REVIEW: End of Month Reviews #71 - November 2009 [spoilers]

Martin Phipps martinphipps2 at
Fri Dec 11 17:05:04 PST 2009

On Dec 12, 7:25 am, Scott Eiler <sei... at> wrote:
> On Dec 11, 2:27 pm, dvan... at (Dave Van Domelen) wrote:
> > In article <2f0fb7c9-fcff-4a71-b557-0373d7186... at>,
> > Andrew Perron  <pwer... at> wrote:
> > >Oh yes.  I love, love, *love* shared universes.  I honestly don't know
> > >why they seem to be limited to comic books and licensed properties.
> Cinema cartoons are mostly shared universes too.  Bugs Bunny / Road
> Runner, Mickey Mouse / Donald Duck, and Hanna Barbera Laff-A-Lympics
> come to mind.
> Lots of science fiction series are "licensed properties", just because
> that's the main contractual way for a group of writers to share a
> universe.
> >      Additionally, every so often two shows that aren't directly based on one
> > another will have a crossover, like when Martial Law and Early Edition had a
> > two-part story that started in one show and ended in the other.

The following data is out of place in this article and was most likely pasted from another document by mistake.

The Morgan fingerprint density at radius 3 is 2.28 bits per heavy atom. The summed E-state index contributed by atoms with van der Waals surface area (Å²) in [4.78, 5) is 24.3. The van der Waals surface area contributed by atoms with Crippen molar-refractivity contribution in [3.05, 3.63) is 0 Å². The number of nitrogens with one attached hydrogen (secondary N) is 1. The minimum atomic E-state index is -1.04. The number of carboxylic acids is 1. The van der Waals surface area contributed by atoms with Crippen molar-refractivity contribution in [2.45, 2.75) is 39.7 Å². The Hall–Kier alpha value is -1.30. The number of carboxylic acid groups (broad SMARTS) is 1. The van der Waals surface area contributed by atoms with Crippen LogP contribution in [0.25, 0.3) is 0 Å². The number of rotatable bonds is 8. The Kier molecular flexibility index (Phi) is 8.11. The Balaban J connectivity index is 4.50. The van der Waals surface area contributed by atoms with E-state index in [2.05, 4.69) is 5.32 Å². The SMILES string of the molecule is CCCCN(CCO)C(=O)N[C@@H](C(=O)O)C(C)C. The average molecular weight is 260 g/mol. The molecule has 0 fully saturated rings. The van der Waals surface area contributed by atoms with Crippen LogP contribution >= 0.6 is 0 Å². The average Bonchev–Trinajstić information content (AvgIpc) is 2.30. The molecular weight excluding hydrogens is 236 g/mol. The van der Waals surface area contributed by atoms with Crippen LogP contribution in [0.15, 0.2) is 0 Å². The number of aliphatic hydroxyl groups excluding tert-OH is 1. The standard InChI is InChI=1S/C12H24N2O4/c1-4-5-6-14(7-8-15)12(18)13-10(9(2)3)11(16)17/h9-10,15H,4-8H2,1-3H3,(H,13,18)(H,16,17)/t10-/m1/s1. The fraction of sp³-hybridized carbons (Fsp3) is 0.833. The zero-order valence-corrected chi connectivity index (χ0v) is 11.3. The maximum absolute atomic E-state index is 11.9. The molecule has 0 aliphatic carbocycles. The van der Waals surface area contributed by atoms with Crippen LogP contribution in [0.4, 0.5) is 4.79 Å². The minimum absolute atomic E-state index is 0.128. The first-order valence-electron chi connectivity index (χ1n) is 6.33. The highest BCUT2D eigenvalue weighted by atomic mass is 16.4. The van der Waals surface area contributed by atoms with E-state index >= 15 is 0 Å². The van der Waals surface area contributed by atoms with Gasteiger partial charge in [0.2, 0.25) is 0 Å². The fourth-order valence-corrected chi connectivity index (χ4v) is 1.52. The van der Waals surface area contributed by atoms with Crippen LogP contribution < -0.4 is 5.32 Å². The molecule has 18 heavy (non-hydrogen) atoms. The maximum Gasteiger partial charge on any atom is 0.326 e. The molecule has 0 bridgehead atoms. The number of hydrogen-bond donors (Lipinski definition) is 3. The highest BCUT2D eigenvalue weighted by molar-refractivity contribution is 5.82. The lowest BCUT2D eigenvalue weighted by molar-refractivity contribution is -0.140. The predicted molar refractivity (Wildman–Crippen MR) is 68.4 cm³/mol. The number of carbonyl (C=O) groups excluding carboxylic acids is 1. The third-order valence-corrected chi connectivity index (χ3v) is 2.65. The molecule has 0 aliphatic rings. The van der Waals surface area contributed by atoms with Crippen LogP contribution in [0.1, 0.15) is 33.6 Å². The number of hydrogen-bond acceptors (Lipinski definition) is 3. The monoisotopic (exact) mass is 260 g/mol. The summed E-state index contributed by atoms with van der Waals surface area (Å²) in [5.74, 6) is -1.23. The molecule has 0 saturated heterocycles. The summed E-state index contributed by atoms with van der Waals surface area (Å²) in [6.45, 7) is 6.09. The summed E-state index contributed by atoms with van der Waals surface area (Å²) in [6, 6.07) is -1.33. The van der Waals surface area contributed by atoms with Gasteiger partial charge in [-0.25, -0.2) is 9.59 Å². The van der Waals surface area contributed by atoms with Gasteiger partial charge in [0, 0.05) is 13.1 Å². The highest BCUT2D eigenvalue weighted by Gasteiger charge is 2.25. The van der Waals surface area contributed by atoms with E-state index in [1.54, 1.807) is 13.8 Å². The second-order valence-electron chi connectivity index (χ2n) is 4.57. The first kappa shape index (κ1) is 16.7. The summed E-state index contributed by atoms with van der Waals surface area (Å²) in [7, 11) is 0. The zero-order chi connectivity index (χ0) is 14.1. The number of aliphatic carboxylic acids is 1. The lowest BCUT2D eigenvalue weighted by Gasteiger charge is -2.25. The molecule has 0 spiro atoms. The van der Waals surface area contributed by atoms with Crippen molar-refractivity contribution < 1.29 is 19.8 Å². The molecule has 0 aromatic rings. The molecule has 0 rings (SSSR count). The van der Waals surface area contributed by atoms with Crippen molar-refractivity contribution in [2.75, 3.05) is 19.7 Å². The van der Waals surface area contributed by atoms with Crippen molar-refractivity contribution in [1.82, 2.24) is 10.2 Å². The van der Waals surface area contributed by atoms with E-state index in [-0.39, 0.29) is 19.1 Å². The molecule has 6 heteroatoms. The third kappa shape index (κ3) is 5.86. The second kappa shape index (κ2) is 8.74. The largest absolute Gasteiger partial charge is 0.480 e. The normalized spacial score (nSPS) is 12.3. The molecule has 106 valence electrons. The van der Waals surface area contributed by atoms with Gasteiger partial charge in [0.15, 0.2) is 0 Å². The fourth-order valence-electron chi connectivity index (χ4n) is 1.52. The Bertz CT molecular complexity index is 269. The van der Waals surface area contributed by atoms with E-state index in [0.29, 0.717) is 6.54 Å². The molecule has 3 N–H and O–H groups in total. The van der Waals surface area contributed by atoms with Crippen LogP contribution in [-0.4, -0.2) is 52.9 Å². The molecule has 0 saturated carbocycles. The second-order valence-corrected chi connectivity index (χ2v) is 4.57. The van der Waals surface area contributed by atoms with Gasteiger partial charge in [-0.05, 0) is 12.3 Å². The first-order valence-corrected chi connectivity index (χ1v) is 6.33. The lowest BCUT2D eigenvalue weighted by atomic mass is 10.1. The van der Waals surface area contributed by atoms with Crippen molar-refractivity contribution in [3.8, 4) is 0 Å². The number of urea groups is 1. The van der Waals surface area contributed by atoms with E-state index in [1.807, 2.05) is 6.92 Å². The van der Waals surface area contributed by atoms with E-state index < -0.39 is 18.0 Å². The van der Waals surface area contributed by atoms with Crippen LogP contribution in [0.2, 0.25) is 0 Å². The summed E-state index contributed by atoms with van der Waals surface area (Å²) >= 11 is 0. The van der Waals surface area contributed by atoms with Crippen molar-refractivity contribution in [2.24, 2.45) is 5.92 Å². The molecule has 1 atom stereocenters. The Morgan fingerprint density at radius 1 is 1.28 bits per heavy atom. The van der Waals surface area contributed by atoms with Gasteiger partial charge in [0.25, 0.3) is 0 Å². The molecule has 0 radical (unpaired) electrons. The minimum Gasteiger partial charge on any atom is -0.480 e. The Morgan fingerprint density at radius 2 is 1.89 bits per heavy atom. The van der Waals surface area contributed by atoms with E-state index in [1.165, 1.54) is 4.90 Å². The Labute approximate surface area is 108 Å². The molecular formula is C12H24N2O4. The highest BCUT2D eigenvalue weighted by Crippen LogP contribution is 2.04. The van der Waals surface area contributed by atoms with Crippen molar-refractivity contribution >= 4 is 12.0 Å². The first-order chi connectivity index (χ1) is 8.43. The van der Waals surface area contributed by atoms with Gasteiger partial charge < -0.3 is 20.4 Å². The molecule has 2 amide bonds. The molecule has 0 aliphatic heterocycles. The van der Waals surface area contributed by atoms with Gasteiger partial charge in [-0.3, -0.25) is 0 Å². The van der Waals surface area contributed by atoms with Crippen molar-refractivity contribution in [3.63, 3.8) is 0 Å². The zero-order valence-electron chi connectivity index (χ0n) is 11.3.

> That, not a spinoff, is what I call a shared universe.

Don't forget that Without a Trace shares the same universe as all
three CSIs while Homocide: Life on the Street crossed over with Law
and Order four times (meaning that Homocide and the four Law and Order
shows share a universe).  The David E. Kelley shows Boston Legal,
Boston Public, Ally McBeal, and Gideon's Crossing share a universe as
do JAG, NCIS and NCIS:LA.  Then there's the five Star Trek series.
Somebody also already mentioned All in te Family, Archie Bunker's
Place, Gloria, Maude, Good Times and the Jeffersons as being all part
of a shared universe.  The mary Tyler Moore Show also had a few
spinoffs: Rhoda (1974-1978), Phyllis (1975-1977) and Lou Grant
(1977-1982).  I googled that.


More information about the racc mailing list